Lakers still the favorites (as long as they hang onto Pau Gasol)
What should we make of the Lakers this year? On paper they're a solid, if unspectacular team. They're 25 - 16 for a .610 win percentage, currently good for third place in the West after recently leapfrogging the Clippers for first place in the Pacific. But they are seven full games behind the Thunder for first place out West, and they are only sixth overall in the NBA in a bunched up group of teams that includes the Magic, 76ers, Grizzles and Clippers all within a couple of games of each other. Even their scoring margin, winning by an average of +2.3, indicates a good team but nothing world shaking. In comparison to previous Laker teams they seem downright ordinary, as they've averaged a .72 win percentage (59-win pace) and a +6.5 scoring margin over the last four years.
So, why do I still think that the Lakers are the favorite to come out of the West?
To answer that, I first look at where this year's team has struggled compared to previous years. Over the last four seasons, the Lakers have an average offensive ranking of 5.8 (out of 30 teams), and an average defensive ranking of 5.3. This year, they're currently ranked 14th on offense and 9th on defense. There is a bit of slippage on both sides of the ball, but clearly more on offense. But why would that be?
The first obvious reason is the absence of Phil Jackson and his triangle offense, which has been replaced with Mike Brown's more traditional (and less imaginative) sets. The triangle offense is set up to have excellent spacing and precise passing responsibilities, and Kobe Bryant (when he wants to be), Pau Gasol and Lamar Odom are all excellent passers for their positions that were able to fill the points of the triangle beautifully. This allowed the Lakers to get by with aging shooter Derek Fisher at point guard while still fielding an offense that creates mismatches and leads to high efficiency shots. Brown's offense, on the other hand, depends a lot more on a perimeter facilitator setting the table while the big men play in the post. Fisher can't play that facilitator role, which has left the job to Kobe - and the second reason for the slippage in the Lakers' offensive efficiency this year:
Bryant is leading the league in scoring, with his highest average since 2007. But the problem is that Kobe is playing the "LeBron James role" in the Mike Brown offense. But whereas LeBron is natural at both scoring and setting up his teammates, Kobe is more of a pure scorer. He CAN be a good facilitator, but instead this year he has used his added ball-handling responsibilities to set up more shots for himself (23.9 FGA per game, 2nd highest of his career and most since 2006) instead of his teammates. But Kobe isn't making those shots very efficiently (52.6% true shooting is the worst of his career), which is doubly damaging because he has two teammates in Gasol and Andrew Bynum that are capable of volume scoring at much higher efficiencies but combined are barely shooting as much as Kobe is by himself. He also isn't handling the ball very efficiently, with his current 12.2% turnover percentage as the worst of his career since 2005. In fact, Bryant's turnover percentage tracks perfectly with his time in the triangle offense, as the five worst TO% seasons of his career are the only five seasons in which Phil Jackson was not his coach. So, while Bryant has been in in the midst of a not-quite-MVP season, he has not proven to be the facilitator that his offense needs thus far. Which leads to the third reason for the slippage in the Lakers' offensive efficiency:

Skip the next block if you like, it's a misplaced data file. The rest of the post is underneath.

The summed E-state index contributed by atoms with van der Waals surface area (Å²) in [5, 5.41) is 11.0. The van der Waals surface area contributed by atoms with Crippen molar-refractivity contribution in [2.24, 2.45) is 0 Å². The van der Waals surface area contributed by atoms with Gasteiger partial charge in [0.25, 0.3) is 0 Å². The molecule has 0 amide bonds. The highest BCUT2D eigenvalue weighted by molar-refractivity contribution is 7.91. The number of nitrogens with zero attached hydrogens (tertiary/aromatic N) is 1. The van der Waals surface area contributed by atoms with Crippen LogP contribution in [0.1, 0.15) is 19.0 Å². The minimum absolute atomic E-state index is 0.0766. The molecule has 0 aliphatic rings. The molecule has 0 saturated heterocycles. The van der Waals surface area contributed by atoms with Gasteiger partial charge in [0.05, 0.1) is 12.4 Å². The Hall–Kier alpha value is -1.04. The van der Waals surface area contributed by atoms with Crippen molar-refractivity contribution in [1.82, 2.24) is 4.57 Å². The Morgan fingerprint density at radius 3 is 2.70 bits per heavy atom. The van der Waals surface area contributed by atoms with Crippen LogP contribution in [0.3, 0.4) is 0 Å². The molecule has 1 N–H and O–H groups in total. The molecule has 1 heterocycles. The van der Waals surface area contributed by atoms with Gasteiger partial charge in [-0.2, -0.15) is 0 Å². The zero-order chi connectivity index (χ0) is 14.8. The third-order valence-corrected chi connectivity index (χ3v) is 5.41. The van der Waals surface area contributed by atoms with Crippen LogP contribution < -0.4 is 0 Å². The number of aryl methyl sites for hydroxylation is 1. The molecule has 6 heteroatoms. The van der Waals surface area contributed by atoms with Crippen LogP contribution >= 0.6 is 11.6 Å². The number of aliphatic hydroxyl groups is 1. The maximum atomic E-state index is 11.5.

Lamar Odom is gone.
As I mentioned above, Odom was an excellent passer for his position. But more than that, he was also an excellent ball-handler, fully capable of legitimately playing the point guard position for possessions at a time. This year, with the triangle gone, and no other true offense initiators on the team besides Bryant, Odom's abilities are sorely missed.
So, those are three legitimate reasons for why the Lakers' offense isn't as good as it's been in the past. But they'll still be true once the postseason begins, so why should I expect the Lakers to be any different then? Because in the postseason, the entire style of the NBA game changes in a fundamental way. The game slows way down (in 2011 the average pace in the regular season was 92.1 possessions/game, but in the playoffs was 87.8 possessions/game), the level of competition goes way up, teams are able to game-plan extensively for specific opponents, the referees tend to allow more physical contact, teams tend to pack the paint and make their opponents either shoot 3s or bang to the rim - in short, in the postseason the games revert from the beautiful non-contact game of the 2000s back into the more physical style of the 1990s.